• What is the process by which premium names are selected and allocated: news.nyc, sports.nyc, search.nyc, hotels.nyc, etc.? What civic responsibilities come with the names, e.g., must sports.nyc present links to the city’s high school and college sports? Can News.nyc be just a global news report? Can hotels.nyc only report on Hilton hotels? Is wealth the sole factor in qualifying for a premium name?
      • The standard TLD metric is number of domain names sold. That is, the greater the number of domain names sold, the more profitable the endeavor and successful the TLD. What metric is appropriate for a city-TLD? We've opined that economic development and quality of life measures provide the appropriate metric.

      Economic Development

        • What plans are afoot to create TLD related jobs in the city - for registrars, for registries, etc?
        • What plans are there to encourage the offering of inexpensive third level domain names (e.g. see RedHook.nyc ) to civic groups, students, small businesses, etc.?
        • Can revenue generated by the .nyc TLD be dedicated for digital education, civic development, and divide issues rather than being put into the general fund?
        • Will an anonymized access to the DNS Data Log be provided to developers as open data?
        • What opportunities does leasing present?

        Name Allocation

        • How are existing entities going to select their “equivalent” domain names - thus Bob&Mary’sBoutique.nyc does not work with the DNS (the “&” and “ ‘ “ characters are not allowed)? Will they be provided with an opportunity to select a resolvable name, e.g., BobandMarysBoutique.nyc?
        • How are  sensitive issues of community concern to be addressed: sex.nyc, nigg*r.nyc, childporn.nyc, f*ck.nyc, etc.? As a government controlled resource, are there first amendment implications? Can insensitive names be escrowed?
        • What processes are being followed to assure that civic, institutional, and small business entities are appraised of the opportunity to select their domain names and have suitable time to respond? (See launch schedule timeline.)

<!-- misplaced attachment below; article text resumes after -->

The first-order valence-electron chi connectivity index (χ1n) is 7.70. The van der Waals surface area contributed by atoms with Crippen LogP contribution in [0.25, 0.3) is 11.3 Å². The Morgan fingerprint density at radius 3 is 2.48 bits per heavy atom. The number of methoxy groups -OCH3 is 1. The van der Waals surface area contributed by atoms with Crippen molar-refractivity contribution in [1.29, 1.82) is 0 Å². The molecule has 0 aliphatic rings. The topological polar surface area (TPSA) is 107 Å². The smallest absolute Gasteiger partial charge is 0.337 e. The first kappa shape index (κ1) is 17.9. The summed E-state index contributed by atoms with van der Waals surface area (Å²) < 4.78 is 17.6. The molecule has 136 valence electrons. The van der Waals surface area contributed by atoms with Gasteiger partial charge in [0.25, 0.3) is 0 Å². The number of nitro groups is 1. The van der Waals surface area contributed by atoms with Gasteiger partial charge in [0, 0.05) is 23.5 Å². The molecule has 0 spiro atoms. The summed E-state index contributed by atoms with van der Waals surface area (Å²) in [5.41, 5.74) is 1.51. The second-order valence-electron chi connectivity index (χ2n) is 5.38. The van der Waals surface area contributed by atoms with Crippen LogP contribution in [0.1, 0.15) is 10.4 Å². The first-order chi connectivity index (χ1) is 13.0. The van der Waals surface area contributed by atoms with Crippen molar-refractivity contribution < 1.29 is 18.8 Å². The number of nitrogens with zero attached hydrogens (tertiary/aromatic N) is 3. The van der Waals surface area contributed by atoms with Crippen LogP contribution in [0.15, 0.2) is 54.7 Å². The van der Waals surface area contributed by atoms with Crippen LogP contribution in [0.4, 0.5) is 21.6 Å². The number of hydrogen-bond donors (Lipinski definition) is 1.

TLD Governance

        • What outreach channels are being made available for the .NYC Advisory Board to connect with the public? Digital and otherwise?
        • What is the long term plan for governance of the TLD? The .NYC Advisory Board membership is for one year, what’s next?
        • What is the relationship of the .NYC Advisory Board with the contractor, DoITT and other TLD related entities?
        • Where does the TLD fit within the planning of the Roadmap?
        • What is the governance structure and process within which the .NYC Advisory Board operates? (See preliminary thoughts in Organization Structure sidebar.) 





        The meeting began at 10 AM in City Hall's Brooklyn Room. The below report was prepared from the notes of Thomas Lowenhaupt, a member of the .NYC Advisory Board.

        Meeting Report

        • Introductions - Member introductions were brief (see Board Members sidebar). Others in attendance were Rachel Haot, the city's Chief Digital Officer (CDO), Christina Cioffe, an associate, Nick Sbordone, public affairs director for the city's Department of Information Technology and Telecommunications, and Jack Goldman public affairs for the Mayor's Office of Media and Entertainment.

        • Overview of .NYC Advisory Board Responsibilities - The board's responsibilities (see sidebar) were reviewed by Ms. Haot. She indicated that civic enhancement was dominant force for .nyc with revenue from the TLD a mere "drop in the bucket" for the city. She noted that the Advisory Board would be looked to for content of the community.nyc site, and that this was a conceptual domain name for the city's public facing "community" site.